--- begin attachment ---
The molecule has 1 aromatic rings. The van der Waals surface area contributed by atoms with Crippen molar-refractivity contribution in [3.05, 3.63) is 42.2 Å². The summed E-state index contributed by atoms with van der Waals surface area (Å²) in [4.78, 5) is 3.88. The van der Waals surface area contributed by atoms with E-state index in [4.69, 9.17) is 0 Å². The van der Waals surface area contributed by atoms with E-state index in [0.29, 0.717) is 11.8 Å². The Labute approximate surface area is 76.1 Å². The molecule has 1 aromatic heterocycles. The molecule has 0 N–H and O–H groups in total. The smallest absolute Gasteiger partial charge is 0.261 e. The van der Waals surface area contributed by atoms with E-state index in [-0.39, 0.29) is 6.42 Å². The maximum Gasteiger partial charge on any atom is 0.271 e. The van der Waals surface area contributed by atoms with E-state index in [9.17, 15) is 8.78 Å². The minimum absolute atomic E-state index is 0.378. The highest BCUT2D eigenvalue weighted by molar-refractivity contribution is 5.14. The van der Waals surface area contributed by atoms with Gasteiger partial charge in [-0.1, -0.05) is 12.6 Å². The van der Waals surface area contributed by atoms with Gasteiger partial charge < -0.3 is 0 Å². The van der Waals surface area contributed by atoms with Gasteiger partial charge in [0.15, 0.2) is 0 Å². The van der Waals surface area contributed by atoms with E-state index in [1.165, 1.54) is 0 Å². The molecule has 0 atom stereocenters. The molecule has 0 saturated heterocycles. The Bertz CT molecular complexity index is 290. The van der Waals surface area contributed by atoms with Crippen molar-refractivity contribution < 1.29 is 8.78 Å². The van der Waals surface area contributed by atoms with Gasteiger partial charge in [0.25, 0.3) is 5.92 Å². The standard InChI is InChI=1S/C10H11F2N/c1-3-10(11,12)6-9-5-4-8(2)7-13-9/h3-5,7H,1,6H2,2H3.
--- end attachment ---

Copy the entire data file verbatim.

The molecule has 1 aromatic rings. The van der Waals surface area contributed by atoms with Crippen molar-refractivity contribution in [3.05, 3.63) is 42.2 Å². The summed E-state index contributed by atoms with van der Waals surface area (Å²) in [4.78, 5) is 3.88. The van der Waals surface area contributed by atoms with E-state index in [4.69, 9.17) is 0 Å². The van der Waals surface area contributed by atoms with E-state index in [0.29, 0.717) is 11.8 Å². The Labute approximate surface area is 76.1 Å². The molecule has 1 aromatic heterocycles. The molecule has 0 N–H and O–H groups in total. The smallest absolute Gasteiger partial charge is 0.261 e. The van der Waals surface area contributed by atoms with E-state index in [-0.39, 0.29) is 6.42 Å². The maximum Gasteiger partial charge on any atom is 0.271 e. The van der Waals surface area contributed by atoms with E-state index in [9.17, 15) is 8.78 Å². The minimum absolute atomic E-state index is 0.378. The highest BCUT2D eigenvalue weighted by molar-refractivity contribution is 5.14. The van der Waals surface area contributed by atoms with Gasteiger partial charge in [-0.1, -0.05) is 12.6 Å². The van der Waals surface area contributed by atoms with Gasteiger partial charge < -0.3 is 0 Å². The van der Waals surface area contributed by atoms with Gasteiger partial charge in [0.15, 0.2) is 0 Å². The van der Waals surface area contributed by atoms with E-state index in [1.165, 1.54) is 0 Å². The molecule has 0 atom stereocenters. The molecule has 0 saturated heterocycles. The Bertz CT molecular complexity index is 290. The van der Waals surface area contributed by atoms with Crippen molar-refractivity contribution < 1.29 is 8.78 Å². The van der Waals surface area contributed by atoms with Gasteiger partial charge in [0.25, 0.3) is 5.92 Å². The standard InChI is InChI=1S/C10H11F2N/c1-3-10(11,12)6-9-5-4-8(2)7-13-9/h3-5,7H,1,6H2,2H3.